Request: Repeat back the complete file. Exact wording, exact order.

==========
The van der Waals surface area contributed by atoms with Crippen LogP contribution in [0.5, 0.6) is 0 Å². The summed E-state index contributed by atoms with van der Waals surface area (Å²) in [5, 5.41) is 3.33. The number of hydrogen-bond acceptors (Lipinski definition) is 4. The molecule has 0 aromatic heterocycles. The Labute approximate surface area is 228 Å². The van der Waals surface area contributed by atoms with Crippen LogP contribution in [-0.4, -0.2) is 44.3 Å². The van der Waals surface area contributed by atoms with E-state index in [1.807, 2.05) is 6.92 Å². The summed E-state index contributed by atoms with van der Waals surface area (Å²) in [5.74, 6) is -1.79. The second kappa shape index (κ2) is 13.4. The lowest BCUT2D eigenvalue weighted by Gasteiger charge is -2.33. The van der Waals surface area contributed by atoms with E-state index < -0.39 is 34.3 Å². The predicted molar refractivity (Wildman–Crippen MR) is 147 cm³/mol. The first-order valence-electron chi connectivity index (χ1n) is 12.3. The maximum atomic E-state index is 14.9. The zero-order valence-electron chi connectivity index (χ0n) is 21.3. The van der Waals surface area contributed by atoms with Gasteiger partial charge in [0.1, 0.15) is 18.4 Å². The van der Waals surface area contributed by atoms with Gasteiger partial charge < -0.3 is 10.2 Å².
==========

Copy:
The van der Waals surface area contributed by atoms with Crippen LogP contribution in [0.5, 0.6) is 0 Å². The summed E-state index contributed by atoms with van der Waals surface area (Å²) in [5, 5.41) is 3.33. The number of hydrogen-bond acceptors (Lipinski definition) is 4. The molecule has 0 aromatic heterocycles. The Labute approximate surface area is 228 Å². The van der Waals surface area contributed by atoms with Crippen LogP contribution in [-0.4, -0.2) is 44.3 Å². The van der Waals surface area contributed by atoms with E-state index in [1.807, 2.05) is 6.92 Å². The summed E-state index contributed by atoms with van der Waals surface area (Å²) in [5.74, 6) is -1.79. The second kappa shape index (κ2) is 13.4. The lowest BCUT2D eigenvalue weighted by Gasteiger charge is -2.33. The van der Waals surface area contributed by atoms with E-state index < -0.39 is 34.3 Å². The predicted molar refractivity (Wildman–Crippen MR) is 147 cm³/mol. The first-order valence-electron chi connectivity index (χ1n) is 12.3. The maximum atomic E-state index is 14.9. The zero-order valence-electron chi connectivity index (χ0n) is 21.3. The van der Waals surface area contributed by atoms with Gasteiger partial charge in [0.1, 0.15) is 18.4 Å². The van der Waals surface area contributed by atoms with Gasteiger partial charge < -0.3 is 10.2 Å².